Richard Jefferson Booth
Graduate Student | Ph.D. program in Philosophy
Teaching Scholar 2020-21
B.A., UC Berkeley. 2014
Richard’s primary research is in the philosophy of language, especially in formal semantics and pragmatics. He is also interested in related issues in logic, epistemology, philosophy of mind, and metaphysics.
We rarely speak with complete specificity about what we want, what is required, or what is allowed. For example, I might say ‘I want ice cream,’ and see no need to specify that certain kinds of ice cream, e.g. melted, or toxic ice cream, would not satisfy my desire. In fact, being completely specific about what I want is practically impossible; for in addition to being non-melted and non-toxic, the desire I would ordinarily describe with ‘I want ice cream’ would be for ice cream that contains no dirt, no petroleum, and so on. Being completely specific, it seems, would require explicitly ruling out an infinite number of possibilities. This gives rise to a puzzle: if speakers almost always underspecify their desires, as in this example, how do hearers manage to successfully understand what they want?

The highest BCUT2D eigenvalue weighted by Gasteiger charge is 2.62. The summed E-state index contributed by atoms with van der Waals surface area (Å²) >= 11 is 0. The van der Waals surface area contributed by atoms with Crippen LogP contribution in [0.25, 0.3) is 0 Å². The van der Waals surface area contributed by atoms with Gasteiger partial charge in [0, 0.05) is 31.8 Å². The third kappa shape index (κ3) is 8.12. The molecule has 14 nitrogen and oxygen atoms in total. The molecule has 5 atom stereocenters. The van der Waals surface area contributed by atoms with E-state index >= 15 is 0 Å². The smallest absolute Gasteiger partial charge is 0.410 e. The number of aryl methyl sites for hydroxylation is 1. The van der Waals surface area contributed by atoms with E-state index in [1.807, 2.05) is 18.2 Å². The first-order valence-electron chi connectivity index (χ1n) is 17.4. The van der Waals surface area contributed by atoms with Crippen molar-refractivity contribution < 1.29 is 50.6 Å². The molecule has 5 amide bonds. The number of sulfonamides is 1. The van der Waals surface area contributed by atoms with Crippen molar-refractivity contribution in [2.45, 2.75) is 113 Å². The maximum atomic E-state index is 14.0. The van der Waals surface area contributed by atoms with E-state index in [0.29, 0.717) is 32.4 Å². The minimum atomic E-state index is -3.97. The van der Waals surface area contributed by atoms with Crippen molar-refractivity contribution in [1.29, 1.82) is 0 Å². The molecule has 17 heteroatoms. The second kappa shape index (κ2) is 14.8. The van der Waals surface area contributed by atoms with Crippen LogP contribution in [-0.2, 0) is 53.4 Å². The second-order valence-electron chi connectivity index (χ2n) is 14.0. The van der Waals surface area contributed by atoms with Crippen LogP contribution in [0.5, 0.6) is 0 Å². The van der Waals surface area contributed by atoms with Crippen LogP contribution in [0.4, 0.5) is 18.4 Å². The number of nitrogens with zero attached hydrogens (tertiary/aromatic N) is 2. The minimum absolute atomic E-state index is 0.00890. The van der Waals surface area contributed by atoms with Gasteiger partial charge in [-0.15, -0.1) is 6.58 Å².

This sort of puzzle arises more generally for language in the scope of modals like ‘want’, ’must’, and ‘may’. I can say truly, for example, that you must wash the dishes, or that you may have some wine, without specifying that there are exceptions, i.e. specific ways of washing the dishes, or of having wine, that are not ways of doing what you must or are allowed.
In my dissertation, I aim to give a semantics for modals and related constructions that explains what underspecific modal claims mean and how we interpret them. In doing so, I also propose new solutions to some longstanding problems in semantics and philosophical logic, including Ross’s puzzle, the problem of free choice permission, and the Samaritan paradox.